[PATCH 05 of 11] cmdutil: securely rename a to A on disk
simohe at besonet.ch
Tue Aug 11 04:10:14 CDT 2009
Am Freitag, den 07.08.2009, 23:20 +0200 schrieb Mads Kiilerich:
> Simon Heimberg wrote, On 08/07/2009 09:43 PM:
> > # HG changeset patch
> > # User Simon Heimberg<simohe at besonet.ch>
> > # Date 1249656995 -7200
> > # Node ID 50e9f6b4d8878fd867a250c5be2578330b7f4769
> > # Parent 76406c3720caa61cf9d466b43d2aac68b15ec362
> > cmdutil: securely rename a to A on disk
> > +def temprename(src):
> > + """renames a file to a temporary name
> > + the new name is returned"""
> > + for tries in xrange(10):
> > + temp = '%s-%08x' % (src, random.randint(0, 0xffffffff))
> > + try:
> > + os.rename(src, temp)
> > + return temp
> > + except IOError:
> > + continue
> > + raise IOError, (errno.EEXIST, "No usable temporary filename found")
> > +
> Does moving a function count as touching it?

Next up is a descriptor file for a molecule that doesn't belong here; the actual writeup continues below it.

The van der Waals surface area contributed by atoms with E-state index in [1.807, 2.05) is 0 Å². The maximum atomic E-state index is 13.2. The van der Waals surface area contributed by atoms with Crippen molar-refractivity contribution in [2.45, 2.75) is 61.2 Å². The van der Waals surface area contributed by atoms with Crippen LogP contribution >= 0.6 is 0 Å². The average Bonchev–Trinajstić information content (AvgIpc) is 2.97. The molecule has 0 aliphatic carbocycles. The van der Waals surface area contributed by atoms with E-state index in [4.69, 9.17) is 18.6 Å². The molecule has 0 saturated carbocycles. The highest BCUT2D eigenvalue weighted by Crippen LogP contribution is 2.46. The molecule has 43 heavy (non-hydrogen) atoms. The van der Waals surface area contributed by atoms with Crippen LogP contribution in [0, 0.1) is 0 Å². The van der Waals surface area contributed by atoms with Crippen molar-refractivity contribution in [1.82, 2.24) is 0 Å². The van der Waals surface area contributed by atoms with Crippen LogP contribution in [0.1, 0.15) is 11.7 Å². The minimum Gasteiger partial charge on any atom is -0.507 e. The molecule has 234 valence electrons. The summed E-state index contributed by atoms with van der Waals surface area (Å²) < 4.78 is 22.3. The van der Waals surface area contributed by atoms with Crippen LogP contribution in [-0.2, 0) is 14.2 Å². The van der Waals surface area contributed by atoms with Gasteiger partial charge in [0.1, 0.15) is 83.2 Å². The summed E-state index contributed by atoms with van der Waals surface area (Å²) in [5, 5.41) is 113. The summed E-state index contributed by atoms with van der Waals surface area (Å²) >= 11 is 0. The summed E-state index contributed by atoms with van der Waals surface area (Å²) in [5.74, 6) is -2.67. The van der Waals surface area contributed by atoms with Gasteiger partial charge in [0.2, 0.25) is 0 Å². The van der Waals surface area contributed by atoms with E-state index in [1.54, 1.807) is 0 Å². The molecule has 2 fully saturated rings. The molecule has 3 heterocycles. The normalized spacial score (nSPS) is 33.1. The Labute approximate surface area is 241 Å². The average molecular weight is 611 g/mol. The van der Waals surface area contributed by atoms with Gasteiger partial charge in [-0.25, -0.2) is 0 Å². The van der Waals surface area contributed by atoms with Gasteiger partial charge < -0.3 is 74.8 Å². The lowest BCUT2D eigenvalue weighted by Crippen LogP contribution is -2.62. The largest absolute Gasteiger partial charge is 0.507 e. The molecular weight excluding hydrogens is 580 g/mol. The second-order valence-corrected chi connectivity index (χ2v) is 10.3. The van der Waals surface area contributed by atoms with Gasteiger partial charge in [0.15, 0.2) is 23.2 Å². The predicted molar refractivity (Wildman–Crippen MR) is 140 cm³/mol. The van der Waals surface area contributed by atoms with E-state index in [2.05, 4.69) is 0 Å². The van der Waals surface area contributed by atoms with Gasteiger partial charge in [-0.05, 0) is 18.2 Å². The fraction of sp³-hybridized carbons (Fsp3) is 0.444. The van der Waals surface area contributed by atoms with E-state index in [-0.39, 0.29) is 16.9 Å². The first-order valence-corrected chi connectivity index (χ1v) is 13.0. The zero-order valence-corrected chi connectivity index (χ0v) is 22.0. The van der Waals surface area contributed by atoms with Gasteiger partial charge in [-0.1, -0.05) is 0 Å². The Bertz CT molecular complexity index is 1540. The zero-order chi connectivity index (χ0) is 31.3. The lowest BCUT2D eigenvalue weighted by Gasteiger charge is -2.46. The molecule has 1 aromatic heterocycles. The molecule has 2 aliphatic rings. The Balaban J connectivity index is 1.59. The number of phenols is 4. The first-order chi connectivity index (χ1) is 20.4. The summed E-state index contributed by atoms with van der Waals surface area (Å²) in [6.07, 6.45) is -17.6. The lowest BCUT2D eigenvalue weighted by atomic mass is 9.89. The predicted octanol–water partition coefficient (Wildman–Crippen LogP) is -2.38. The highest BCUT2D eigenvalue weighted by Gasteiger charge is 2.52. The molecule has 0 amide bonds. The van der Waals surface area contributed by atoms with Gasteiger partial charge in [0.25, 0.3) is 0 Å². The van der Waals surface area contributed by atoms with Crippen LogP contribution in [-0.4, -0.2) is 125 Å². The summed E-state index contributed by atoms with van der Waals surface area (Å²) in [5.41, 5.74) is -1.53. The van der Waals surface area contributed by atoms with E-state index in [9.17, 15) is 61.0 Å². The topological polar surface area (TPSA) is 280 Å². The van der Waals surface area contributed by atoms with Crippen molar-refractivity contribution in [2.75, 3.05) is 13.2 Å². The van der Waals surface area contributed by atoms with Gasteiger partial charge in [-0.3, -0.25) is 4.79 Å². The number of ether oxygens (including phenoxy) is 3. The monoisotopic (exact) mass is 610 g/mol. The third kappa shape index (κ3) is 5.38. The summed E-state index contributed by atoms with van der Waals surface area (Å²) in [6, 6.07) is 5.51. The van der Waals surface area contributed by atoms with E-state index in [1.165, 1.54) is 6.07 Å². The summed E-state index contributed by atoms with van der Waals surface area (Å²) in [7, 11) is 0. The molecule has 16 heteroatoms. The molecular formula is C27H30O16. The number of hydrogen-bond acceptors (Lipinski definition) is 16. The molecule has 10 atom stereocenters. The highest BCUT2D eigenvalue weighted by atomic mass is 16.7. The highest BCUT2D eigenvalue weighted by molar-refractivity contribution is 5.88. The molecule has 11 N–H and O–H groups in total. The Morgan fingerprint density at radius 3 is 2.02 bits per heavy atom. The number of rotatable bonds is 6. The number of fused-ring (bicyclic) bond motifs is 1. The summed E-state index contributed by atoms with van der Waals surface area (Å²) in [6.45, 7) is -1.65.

In this case definitively yes, I have already changed some things.
> IF you are touching it anyway then it it would be more secure with an
> extra "if os.path.exists(temp): continue".
You are right. I thought os.rename would raise an error when the
destination file exists. So I removed os.path.exists, but that is wrong.
The file could be created after os.path.exists is called and before
os.rename. Is this problematic? Should the file be created with
tempfile.mkstemp and overwritten with os.rename?
> This function can also give strange errors on filenames close to the max
> length. Perhaps we could drop the basename and use a short "random" name
> in dirname...
Does this mean the length of the filename or the entire path? If it is
the first, temprename could look like this:
"""renames a file to a temporary name
the new name is returned"""
temp = tempname.mktemp(suffix='tmpmv', dir=os.path.dirname(src))
Is there a reason why tempname.mktemp was not used?
Are there other concerns to the patch series? Shall I resend the entire
series or only this patch?
The other patches of this series do not depend on this patch (only
test-casefolding is broken on linux with hfs).
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